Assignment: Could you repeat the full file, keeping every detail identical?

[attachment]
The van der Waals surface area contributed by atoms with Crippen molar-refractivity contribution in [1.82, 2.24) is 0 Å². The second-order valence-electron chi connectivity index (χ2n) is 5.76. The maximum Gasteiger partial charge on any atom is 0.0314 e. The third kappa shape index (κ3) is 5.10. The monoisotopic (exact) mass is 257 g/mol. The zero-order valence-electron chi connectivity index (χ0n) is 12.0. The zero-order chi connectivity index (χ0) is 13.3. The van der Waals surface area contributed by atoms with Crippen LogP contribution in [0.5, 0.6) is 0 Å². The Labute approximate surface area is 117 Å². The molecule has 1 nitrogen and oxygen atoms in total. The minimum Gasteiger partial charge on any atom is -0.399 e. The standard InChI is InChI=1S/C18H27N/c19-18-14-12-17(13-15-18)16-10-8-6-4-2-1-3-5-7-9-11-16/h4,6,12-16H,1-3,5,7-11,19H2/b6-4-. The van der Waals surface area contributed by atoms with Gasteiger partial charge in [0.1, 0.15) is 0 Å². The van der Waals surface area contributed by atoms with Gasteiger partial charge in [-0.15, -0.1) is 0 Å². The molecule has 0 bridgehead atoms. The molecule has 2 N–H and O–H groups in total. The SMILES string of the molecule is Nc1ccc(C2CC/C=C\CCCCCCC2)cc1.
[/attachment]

The van der Waals surface area contributed by atoms with Crippen molar-refractivity contribution in [1.82, 2.24) is 0 Å². The second-order valence-electron chi connectivity index (χ2n) is 5.76. The maximum Gasteiger partial charge on any atom is 0.0314 e. The third kappa shape index (κ3) is 5.10. The monoisotopic (exact) mass is 257 g/mol. The zero-order valence-electron chi connectivity index (χ0n) is 12.0. The zero-order chi connectivity index (χ0) is 13.3. The van der Waals surface area contributed by atoms with Crippen LogP contribution in [0.5, 0.6) is 0 Å². The Labute approximate surface area is 117 Å². The molecule has 1 nitrogen and oxygen atoms in total. The minimum Gasteiger partial charge on any atom is -0.399 e. The standard InChI is InChI=1S/C18H27N/c19-18-14-12-17(13-15-18)16-10-8-6-4-2-1-3-5-7-9-11-16/h4,6,12-16H,1-3,5,7-11,19H2/b6-4-. The van der Waals surface area contributed by atoms with Gasteiger partial charge in [0.1, 0.15) is 0 Å². The van der Waals surface area contributed by atoms with Gasteiger partial charge in [-0.15, -0.1) is 0 Å². The molecule has 0 bridgehead atoms. The molecule has 2 N–H and O–H groups in total. The SMILES string of the molecule is Nc1ccc(C2CC/C=C\CCCCCCC2)cc1.